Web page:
The module aims to provide deep and systematic knowledge of concepts and principles in international commercial law, with specific emphasis on the law of obligations and sales; develop skills of analysis, application and evaluation of the concepts and contexts of international commercial law; develop a critical understanding of the legal rules affecting the international sale of goods contract; develop high level research skills in International Commercial Law and its related fields; promote awareness of the underpinning socio-economic and political contexts within which International Commercial Law operates
The module aims to provide deep and systematic knowledge of concepts and principles in the specific area of legal or socio-legal study chosen by the individual student; develop powers of analysis, synthesis, application and evaluation within the framework of the topic chosen; develop advanced research skills; promote awareness of the range of specialist resources available for study of the chosen area.
The module aims to enable students to demonstrate the ability to identify, describe, and analyse the different forms of international commercial arbitration in the private international commercial domains, and compare the advantages and disadvantages of international commercial arbitration with other tribunals and alternative means of resolving commercial disputes; the ability to describe and evaluate the cultural, commercial, professional and other influences on the choice of and conduct of international commercial arbitration and international commercial arbitrators; the capacity to describe and explain the nature of, and the necessity for, arbitral institutions, and analyse the application and effectiveness of institutional arbitration rules, terms and procedures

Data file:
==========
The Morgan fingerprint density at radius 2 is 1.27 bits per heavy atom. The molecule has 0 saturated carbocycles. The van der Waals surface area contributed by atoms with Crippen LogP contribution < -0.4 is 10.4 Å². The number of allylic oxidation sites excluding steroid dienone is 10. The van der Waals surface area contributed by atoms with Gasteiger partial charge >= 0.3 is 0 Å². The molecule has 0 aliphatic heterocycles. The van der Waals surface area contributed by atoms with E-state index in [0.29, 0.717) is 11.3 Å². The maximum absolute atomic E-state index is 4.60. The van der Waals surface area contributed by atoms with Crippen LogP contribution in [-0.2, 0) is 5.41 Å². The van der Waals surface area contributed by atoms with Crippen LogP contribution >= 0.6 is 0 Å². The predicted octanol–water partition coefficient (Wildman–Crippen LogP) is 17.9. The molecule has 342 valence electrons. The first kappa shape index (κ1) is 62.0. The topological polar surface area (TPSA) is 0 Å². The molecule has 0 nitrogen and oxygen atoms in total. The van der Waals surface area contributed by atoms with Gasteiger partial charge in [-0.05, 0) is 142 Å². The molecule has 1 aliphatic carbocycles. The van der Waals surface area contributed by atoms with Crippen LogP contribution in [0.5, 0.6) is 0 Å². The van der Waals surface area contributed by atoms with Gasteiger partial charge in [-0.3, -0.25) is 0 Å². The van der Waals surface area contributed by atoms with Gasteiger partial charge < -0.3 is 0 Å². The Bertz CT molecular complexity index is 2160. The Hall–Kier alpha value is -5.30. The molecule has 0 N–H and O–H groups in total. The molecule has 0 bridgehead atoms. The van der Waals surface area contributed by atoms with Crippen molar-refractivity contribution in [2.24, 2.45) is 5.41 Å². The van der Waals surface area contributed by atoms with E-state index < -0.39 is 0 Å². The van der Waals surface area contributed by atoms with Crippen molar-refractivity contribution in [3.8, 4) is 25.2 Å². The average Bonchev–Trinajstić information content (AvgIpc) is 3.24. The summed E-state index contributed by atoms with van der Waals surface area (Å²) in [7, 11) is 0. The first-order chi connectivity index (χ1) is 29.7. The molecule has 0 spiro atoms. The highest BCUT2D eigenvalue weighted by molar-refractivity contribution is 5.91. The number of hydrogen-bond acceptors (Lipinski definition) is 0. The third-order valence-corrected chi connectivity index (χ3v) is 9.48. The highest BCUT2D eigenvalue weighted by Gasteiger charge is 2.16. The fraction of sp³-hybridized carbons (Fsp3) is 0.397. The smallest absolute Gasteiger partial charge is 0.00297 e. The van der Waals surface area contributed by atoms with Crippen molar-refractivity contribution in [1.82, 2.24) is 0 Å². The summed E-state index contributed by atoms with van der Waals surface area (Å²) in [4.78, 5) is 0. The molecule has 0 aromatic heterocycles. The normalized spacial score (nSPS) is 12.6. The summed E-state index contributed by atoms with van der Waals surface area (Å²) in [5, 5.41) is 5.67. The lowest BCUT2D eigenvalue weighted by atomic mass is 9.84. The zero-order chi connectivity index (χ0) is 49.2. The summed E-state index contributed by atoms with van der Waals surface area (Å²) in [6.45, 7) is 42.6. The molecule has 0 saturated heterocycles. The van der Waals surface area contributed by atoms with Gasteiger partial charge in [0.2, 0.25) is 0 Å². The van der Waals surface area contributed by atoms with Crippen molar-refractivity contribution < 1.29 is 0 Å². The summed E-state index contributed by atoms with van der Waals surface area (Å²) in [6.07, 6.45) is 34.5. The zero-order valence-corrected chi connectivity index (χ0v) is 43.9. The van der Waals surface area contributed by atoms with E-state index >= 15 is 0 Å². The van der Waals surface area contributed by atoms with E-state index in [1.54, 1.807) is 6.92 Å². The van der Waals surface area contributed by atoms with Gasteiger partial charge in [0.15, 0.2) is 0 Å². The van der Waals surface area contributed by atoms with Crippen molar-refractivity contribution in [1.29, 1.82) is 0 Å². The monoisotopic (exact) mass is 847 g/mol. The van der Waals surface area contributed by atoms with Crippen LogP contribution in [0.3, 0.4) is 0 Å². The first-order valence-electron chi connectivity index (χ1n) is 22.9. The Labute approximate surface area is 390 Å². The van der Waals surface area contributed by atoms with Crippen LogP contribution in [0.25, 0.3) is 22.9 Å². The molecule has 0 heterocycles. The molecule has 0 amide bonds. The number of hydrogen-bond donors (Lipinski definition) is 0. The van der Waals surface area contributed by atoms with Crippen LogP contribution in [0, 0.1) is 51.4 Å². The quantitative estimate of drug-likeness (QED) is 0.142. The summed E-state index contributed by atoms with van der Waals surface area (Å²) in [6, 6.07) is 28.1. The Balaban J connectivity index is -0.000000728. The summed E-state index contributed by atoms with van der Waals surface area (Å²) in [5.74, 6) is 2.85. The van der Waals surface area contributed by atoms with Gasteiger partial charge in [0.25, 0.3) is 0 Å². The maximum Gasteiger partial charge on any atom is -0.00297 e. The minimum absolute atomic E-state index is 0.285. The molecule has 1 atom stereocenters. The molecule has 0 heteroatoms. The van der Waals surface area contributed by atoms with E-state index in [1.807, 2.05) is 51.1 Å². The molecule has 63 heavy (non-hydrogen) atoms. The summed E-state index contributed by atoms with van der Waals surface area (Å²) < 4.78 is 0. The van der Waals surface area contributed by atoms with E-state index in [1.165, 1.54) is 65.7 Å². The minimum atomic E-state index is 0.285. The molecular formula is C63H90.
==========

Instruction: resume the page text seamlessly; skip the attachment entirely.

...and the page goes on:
The module aims to enable students to describe and assess the elements of international law which are relevant to international taxation; demonstrate an understanding of the roles of international bodies engaged in the development of binding and persuasive rules applied in cross-border taxation; describe and evaluate the nature of direct tax in international and national laws, and the process of direct taxation; analyse and describe the significance of tax bases in cross-border taxation, and the principal elements of national tax systems in relation to profits taxation laws; show evidence of knowledge, and ability to provide critical comment on cross-border transactions and the tax implications of those transactions; demonstrate an understanding of the causes of double taxation of profits, and steps taken to escape from, and relieve juridical double taxation.
The module aims to enable students to demonstrate an awareness of the most commonly used international trade terms and the obligations of the parties to an international sale contract; demonstrate knowledge of the law to be applied to international sale contracts and the rights and remedies of the seller and buyer; analyse the role of the documents in international sale; examine critically the move towards the harmonisation of international trade law; analyse the implications of the Sale of Goods Act 1979 with reference to international sales.
The module aims to enable students to examine critically the legal and commercial framework for electronic commerce; examine key aspects of the law of contract in the context of electronic commerce; study relevant English and EU legal provisions on aspects of electronic commerce, including online data transmission, online marketing, electronic payments, computer misuse, data handling etc.; facilitate students’ learning of how current law could be applied to resolve difficulties thrown up by electronic commerce and IT; evaluate areas of reform and change in the legal response to electronic commerce.